When the Penguins won the Stanley Cup in 2009 captain Sidney Crosby brought the cup to PNC Park on the Sunday following the team's victory in Detroit. When they won again in 2017 the cup was once again brought to PNC Park and the team threw out the first pitch. When the team won the cup in 1992 they held a celebration in the Pirates old home Three Rivers Stadium.
Each year, the Pirates recognize six "Community Champions" during a special pregame ceremony.
Piratefest is a yearly event that is held by the Pittsburgh Pirates in January. The event is, in essence, a baseball carnival for the whole family. It features autograph sessions from current and former Pirates players and coaches, live events and games, carnival booths, baseball clinics, "Ask Pirates Management", and appearances by the Pirate Parrot. Piratefest was once held at the David L. Lawrence Convention Center in downtown Pittsburgh, but is now held annually at the ballpark.
Radio and televisionEdit
In 2007, the Pirates chose to end the longest relationship between a team and a radio station in American professional sports. KDKA first broadcast the Pirates on August 5, 1921; with Westinghouse foreman Harold Arlin behind the mic. Broadcasts ended in 1924, but returned in 1936. Except for a few years on WWSW in the late 1940s and early 1950s, the Pirates were on KDKA for 61 years. KDKA's 50,000-watt clear channel enabled Pirates fans across the eastern half of North America at night to hear the games.
That changed for the 2007 season, when the Pirates moved to FM talk radio station WPGB. The Pirates cited the desire to reach more people in the 25–54 age bracket coveted by advertisers. The acquisition of the rights means that Clear Channel Communications holds the rights to every major sports team in Pittsburgh. The Pirates have long had a radio network that has extended across four states. Stations for the 2007 season included Pennsylvania, West Virginia, Ohio, and Maryland radio broadcasters.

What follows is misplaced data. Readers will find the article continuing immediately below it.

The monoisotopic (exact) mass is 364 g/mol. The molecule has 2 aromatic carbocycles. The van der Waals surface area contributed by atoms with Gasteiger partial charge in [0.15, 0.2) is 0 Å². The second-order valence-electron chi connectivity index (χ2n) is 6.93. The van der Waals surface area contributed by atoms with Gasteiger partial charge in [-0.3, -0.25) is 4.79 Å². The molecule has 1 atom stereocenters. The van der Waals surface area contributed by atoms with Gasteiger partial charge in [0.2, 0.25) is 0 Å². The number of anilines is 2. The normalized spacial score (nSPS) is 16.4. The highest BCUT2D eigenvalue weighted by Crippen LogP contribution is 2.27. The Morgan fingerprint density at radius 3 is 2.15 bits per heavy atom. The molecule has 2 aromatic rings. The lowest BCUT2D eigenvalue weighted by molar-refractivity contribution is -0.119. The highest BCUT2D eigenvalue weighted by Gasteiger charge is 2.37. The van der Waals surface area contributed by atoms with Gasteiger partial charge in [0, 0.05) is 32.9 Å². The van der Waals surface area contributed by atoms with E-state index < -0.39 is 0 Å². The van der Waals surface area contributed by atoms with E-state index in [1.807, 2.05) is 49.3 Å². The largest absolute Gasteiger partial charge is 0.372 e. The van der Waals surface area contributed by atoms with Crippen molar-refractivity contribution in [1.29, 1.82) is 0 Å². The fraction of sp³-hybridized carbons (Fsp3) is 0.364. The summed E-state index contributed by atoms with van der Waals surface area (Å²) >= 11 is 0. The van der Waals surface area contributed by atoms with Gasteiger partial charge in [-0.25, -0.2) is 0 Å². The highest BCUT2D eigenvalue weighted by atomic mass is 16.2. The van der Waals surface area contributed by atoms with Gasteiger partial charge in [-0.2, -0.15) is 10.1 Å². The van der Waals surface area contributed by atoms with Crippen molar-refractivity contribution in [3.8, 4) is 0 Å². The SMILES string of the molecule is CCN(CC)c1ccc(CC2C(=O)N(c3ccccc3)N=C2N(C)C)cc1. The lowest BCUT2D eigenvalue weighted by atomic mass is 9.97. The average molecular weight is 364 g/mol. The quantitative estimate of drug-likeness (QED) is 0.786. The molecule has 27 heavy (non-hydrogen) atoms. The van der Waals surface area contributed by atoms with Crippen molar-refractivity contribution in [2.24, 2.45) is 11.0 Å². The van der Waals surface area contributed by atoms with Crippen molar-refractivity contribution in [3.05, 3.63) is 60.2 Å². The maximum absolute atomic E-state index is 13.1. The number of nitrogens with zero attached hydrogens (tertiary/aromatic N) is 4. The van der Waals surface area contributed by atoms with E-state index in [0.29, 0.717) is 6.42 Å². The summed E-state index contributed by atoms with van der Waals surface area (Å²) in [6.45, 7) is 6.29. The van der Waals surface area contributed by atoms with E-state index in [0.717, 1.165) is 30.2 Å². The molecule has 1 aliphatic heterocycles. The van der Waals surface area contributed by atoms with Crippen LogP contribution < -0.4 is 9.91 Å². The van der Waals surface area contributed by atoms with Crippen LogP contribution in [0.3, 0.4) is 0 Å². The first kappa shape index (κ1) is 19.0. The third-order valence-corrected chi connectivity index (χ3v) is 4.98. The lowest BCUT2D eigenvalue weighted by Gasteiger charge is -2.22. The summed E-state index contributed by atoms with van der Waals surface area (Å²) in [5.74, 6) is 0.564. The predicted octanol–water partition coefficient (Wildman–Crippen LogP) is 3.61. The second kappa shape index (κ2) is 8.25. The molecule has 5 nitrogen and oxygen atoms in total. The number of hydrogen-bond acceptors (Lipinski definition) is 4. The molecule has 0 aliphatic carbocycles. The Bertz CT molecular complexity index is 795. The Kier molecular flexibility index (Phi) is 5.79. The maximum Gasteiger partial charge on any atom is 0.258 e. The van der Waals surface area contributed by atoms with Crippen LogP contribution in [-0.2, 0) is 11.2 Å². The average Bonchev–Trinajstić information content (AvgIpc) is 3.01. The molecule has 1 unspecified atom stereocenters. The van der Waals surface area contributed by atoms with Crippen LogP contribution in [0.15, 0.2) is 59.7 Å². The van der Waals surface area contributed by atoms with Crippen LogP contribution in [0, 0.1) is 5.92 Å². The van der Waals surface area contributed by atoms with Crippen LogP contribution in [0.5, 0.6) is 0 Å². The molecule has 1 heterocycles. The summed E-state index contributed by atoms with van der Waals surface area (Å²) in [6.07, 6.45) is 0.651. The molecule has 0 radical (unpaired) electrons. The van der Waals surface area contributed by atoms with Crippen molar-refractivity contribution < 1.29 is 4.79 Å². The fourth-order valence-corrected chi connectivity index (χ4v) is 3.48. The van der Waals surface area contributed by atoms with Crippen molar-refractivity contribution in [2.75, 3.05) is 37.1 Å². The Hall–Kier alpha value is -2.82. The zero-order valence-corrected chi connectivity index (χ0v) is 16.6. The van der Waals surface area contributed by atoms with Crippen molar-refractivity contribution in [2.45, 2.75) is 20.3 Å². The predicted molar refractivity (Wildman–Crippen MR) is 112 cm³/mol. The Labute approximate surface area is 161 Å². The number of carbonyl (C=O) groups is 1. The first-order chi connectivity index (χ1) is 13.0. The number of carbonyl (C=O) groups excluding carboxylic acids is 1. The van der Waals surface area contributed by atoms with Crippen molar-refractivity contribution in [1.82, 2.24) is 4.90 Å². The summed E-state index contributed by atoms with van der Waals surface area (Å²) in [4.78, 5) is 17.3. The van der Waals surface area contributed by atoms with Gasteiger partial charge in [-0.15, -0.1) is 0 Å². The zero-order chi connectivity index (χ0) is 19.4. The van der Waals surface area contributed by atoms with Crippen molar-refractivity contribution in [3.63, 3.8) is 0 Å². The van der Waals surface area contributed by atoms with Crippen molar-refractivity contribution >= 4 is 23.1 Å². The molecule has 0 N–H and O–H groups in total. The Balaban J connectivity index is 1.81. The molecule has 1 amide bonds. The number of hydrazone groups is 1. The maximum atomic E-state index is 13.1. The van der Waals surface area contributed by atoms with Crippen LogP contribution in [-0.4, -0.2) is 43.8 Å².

On October 1, 2011, Clear Channel announced that they will not renew their deal with the Pirates. It was speculated that the club's radio broadcasting rights would likely be transferred back to CBS Radio via FM sports radio station KDKA-FM, which became official on October 12. On March 2, 2016 it was announced a new deal was reached for the Pirates to remain on KDKA-FM. As part of the deal, KDKA (AM) airs any games that KDKA-FM can't air due to conflicts with Pittsburgh Panthers football and men's basketball.
Games are televised on AT&T SportsNet Pittsburgh, the Pirates' cable television outlet since 1986, when it was known as KBL. During the 2016 season, the Pirates averaged a 7.22 rating and 83,000 viewers on primetime TV broadcasts. Apart from any Pirates games aired nationally on Fox, there has been no over-the-air coverage of the Pirates since 2002, when some games were on WCWB. KDKA-TV aired Pirates games for 38 years (1957–1994). Games aired on WPXI (1995–1996) and on WPGH-TV and WCWB (1997–2002).